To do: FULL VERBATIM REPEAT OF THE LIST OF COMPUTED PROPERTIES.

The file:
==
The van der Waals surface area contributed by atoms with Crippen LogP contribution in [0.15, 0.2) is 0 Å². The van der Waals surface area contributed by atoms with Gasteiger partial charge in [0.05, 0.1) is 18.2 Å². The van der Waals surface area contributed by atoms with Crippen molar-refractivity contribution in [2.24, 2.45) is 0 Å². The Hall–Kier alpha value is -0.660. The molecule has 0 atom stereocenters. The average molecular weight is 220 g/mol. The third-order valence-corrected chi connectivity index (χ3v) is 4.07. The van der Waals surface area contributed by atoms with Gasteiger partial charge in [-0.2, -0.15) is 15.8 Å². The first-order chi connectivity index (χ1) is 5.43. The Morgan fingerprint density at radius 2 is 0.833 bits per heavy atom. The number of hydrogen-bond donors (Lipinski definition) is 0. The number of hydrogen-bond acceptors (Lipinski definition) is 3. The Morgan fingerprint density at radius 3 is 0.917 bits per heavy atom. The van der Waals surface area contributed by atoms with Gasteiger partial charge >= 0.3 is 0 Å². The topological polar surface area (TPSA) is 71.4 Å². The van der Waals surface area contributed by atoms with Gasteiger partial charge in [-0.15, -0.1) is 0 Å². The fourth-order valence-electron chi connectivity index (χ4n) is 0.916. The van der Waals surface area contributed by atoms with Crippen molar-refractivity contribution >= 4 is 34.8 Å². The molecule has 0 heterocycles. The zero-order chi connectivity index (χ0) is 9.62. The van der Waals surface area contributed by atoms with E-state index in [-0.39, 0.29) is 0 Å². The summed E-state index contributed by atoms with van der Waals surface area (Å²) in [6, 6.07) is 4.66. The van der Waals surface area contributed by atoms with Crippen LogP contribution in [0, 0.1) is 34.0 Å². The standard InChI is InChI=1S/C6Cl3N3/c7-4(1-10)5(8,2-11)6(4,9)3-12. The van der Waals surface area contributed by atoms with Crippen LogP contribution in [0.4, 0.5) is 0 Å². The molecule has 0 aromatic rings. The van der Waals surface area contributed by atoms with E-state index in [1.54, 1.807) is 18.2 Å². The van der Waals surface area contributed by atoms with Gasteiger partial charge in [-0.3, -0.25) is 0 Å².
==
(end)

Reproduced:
The van der Waals surface area contributed by atoms with Crippen LogP contribution in [0.15, 0.2) is 0 Å². The van der Waals surface area contributed by atoms with Gasteiger partial charge in [0.05, 0.1) is 18.2 Å². The van der Waals surface area contributed by atoms with Crippen molar-refractivity contribution in [2.24, 2.45) is 0 Å². The Hall–Kier alpha value is -0.660. The molecule has 0 atom stereocenters. The average molecular weight is 220 g/mol. The third-order valence-corrected chi connectivity index (χ3v) is 4.07. The van der Waals surface area contributed by atoms with Gasteiger partial charge in [-0.2, -0.15) is 15.8 Å². The first-order chi connectivity index (χ1) is 5.43. The Morgan fingerprint density at radius 2 is 0.833 bits per heavy atom. The number of hydrogen-bond donors (Lipinski definition) is 0. The number of hydrogen-bond acceptors (Lipinski definition) is 3. The Morgan fingerprint density at radius 3 is 0.917 bits per heavy atom. The van der Waals surface area contributed by atoms with Gasteiger partial charge >= 0.3 is 0 Å². The topological polar surface area (TPSA) is 71.4 Å². The van der Waals surface area contributed by atoms with Gasteiger partial charge in [-0.15, -0.1) is 0 Å². The fourth-order valence-electron chi connectivity index (χ4n) is 0.916. The van der Waals surface area contributed by atoms with Crippen molar-refractivity contribution >= 4 is 34.8 Å². The molecule has 0 heterocycles. The zero-order chi connectivity index (χ0) is 9.62. The van der Waals surface area contributed by atoms with E-state index in [-0.39, 0.29) is 0 Å². The summed E-state index contributed by atoms with van der Waals surface area (Å²) in [6, 6.07) is 4.66. The van der Waals surface area contributed by atoms with Crippen LogP contribution in [0, 0.1) is 34.0 Å². The standard InChI is InChI=1S/C6Cl3N3/c7-4(1-10)5(8,2-11)6(4,9)3-12. The van der Waals surface area contributed by atoms with Crippen LogP contribution in [0.4, 0.5) is 0 Å². The molecule has 0 aromatic rings. The van der Waals surface area contributed by atoms with E-state index in [1.54, 1.807) is 18.2 Å². The van der Waals surface area contributed by atoms with Gasteiger partial charge in [-0.3, -0.25) is 0 Å².